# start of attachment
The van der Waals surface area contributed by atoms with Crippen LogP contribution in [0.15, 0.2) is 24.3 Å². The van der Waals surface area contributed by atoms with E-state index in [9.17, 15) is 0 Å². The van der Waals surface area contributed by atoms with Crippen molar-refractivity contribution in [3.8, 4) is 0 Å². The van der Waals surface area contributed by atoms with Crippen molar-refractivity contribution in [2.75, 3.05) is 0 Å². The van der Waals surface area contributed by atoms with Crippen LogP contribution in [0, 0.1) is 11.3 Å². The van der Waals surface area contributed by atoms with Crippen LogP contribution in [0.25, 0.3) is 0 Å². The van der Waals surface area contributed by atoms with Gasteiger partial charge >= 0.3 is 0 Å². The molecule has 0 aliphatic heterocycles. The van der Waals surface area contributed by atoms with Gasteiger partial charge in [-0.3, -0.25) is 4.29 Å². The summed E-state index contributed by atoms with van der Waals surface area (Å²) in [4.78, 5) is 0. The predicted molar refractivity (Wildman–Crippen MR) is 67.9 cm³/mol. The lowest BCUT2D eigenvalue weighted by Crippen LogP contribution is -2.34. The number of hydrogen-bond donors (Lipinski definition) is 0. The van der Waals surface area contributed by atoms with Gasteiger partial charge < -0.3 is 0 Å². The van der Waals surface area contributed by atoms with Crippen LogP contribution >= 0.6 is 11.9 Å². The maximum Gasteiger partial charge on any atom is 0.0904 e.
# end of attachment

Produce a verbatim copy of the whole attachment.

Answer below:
The van der Waals surface area contributed by atoms with Crippen LogP contribution in [0.15, 0.2) is 24.3 Å². The van der Waals surface area contributed by atoms with E-state index in [9.17, 15) is 0 Å². The van der Waals surface area contributed by atoms with Crippen molar-refractivity contribution in [3.8, 4) is 0 Å². The van der Waals surface area contributed by atoms with Crippen molar-refractivity contribution in [2.75, 3.05) is 0 Å². The van der Waals surface area contributed by atoms with Crippen LogP contribution in [0, 0.1) is 11.3 Å². The van der Waals surface area contributed by atoms with Crippen LogP contribution in [0.25, 0.3) is 0 Å². The van der Waals surface area contributed by atoms with Gasteiger partial charge >= 0.3 is 0 Å². The molecule has 0 aliphatic heterocycles. The van der Waals surface area contributed by atoms with Gasteiger partial charge in [-0.3, -0.25) is 4.29 Å². The summed E-state index contributed by atoms with van der Waals surface area (Å²) in [4.78, 5) is 0. The predicted molar refractivity (Wildman–Crippen MR) is 67.9 cm³/mol. The lowest BCUT2D eigenvalue weighted by Crippen LogP contribution is -2.34. The number of hydrogen-bond donors (Lipinski definition) is 0. The van der Waals surface area contributed by atoms with Gasteiger partial charge < -0.3 is 0 Å². The van der Waals surface area contributed by atoms with Crippen LogP contribution >= 0.6 is 11.9 Å². The maximum Gasteiger partial charge on any atom is 0.0904 e.